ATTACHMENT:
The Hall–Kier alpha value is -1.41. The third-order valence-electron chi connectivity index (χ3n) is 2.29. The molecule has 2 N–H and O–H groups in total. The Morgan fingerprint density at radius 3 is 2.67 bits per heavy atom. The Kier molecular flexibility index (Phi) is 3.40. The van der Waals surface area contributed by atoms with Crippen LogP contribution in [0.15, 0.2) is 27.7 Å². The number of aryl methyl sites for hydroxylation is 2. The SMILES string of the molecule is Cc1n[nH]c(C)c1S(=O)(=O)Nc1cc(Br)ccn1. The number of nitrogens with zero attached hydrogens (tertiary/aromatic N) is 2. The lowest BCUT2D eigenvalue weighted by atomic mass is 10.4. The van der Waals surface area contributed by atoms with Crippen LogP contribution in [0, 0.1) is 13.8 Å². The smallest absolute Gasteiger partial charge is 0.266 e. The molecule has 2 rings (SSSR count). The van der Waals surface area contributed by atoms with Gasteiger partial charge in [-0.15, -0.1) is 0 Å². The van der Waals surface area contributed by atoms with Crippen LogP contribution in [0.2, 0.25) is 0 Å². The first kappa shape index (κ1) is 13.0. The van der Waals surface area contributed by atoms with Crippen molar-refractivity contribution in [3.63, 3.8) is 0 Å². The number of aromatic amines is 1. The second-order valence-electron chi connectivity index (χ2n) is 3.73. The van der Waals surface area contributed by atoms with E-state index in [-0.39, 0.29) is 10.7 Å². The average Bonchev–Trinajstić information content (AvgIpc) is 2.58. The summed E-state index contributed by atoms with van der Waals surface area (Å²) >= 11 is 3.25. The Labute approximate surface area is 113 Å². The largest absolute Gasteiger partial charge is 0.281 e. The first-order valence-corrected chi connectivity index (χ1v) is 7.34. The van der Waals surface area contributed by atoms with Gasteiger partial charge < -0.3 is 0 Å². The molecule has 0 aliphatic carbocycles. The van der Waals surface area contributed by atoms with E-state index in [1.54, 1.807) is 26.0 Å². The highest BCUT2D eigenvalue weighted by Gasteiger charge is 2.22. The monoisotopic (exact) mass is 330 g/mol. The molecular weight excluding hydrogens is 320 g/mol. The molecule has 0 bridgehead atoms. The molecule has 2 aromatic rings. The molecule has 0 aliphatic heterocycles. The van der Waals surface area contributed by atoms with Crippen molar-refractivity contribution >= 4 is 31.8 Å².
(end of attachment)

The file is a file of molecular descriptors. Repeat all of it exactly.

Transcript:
The Hall–Kier alpha value is -1.41. The third-order valence-electron chi connectivity index (χ3n) is 2.29. The molecule has 2 N–H and O–H groups in total. The Morgan fingerprint density at radius 3 is 2.67 bits per heavy atom. The Kier molecular flexibility index (Phi) is 3.40. The van der Waals surface area contributed by atoms with Crippen LogP contribution in [0.15, 0.2) is 27.7 Å². The number of aryl methyl sites for hydroxylation is 2. The SMILES string of the molecule is Cc1n[nH]c(C)c1S(=O)(=O)Nc1cc(Br)ccn1. The number of nitrogens with zero attached hydrogens (tertiary/aromatic N) is 2. The lowest BCUT2D eigenvalue weighted by atomic mass is 10.4. The van der Waals surface area contributed by atoms with Crippen LogP contribution in [0, 0.1) is 13.8 Å². The smallest absolute Gasteiger partial charge is 0.266 e. The molecule has 2 rings (SSSR count). The van der Waals surface area contributed by atoms with Gasteiger partial charge in [-0.15, -0.1) is 0 Å². The van der Waals surface area contributed by atoms with Crippen LogP contribution in [0.2, 0.25) is 0 Å². The first kappa shape index (κ1) is 13.0. The van der Waals surface area contributed by atoms with Crippen molar-refractivity contribution in [3.63, 3.8) is 0 Å². The number of aromatic amines is 1. The second-order valence-electron chi connectivity index (χ2n) is 3.73. The van der Waals surface area contributed by atoms with E-state index in [-0.39, 0.29) is 10.7 Å². The average Bonchev–Trinajstić information content (AvgIpc) is 2.58. The summed E-state index contributed by atoms with van der Waals surface area (Å²) >= 11 is 3.25. The Labute approximate surface area is 113 Å². The largest absolute Gasteiger partial charge is 0.281 e. The first-order valence-corrected chi connectivity index (χ1v) is 7.34. The van der Waals surface area contributed by atoms with Gasteiger partial charge < -0.3 is 0 Å². The molecule has 0 aliphatic carbocycles. The van der Waals surface area contributed by atoms with E-state index in [1.54, 1.807) is 26.0 Å². The highest BCUT2D eigenvalue weighted by Gasteiger charge is 2.22. The monoisotopic (exact) mass is 330 g/mol. The molecular weight excluding hydrogens is 320 g/mol. The molecule has 0 bridgehead atoms. The molecule has 2 aromatic rings. The molecule has 0 aliphatic heterocycles. The van der Waals surface area contributed by atoms with Crippen molar-refractivity contribution >= 4 is 31.8 Å².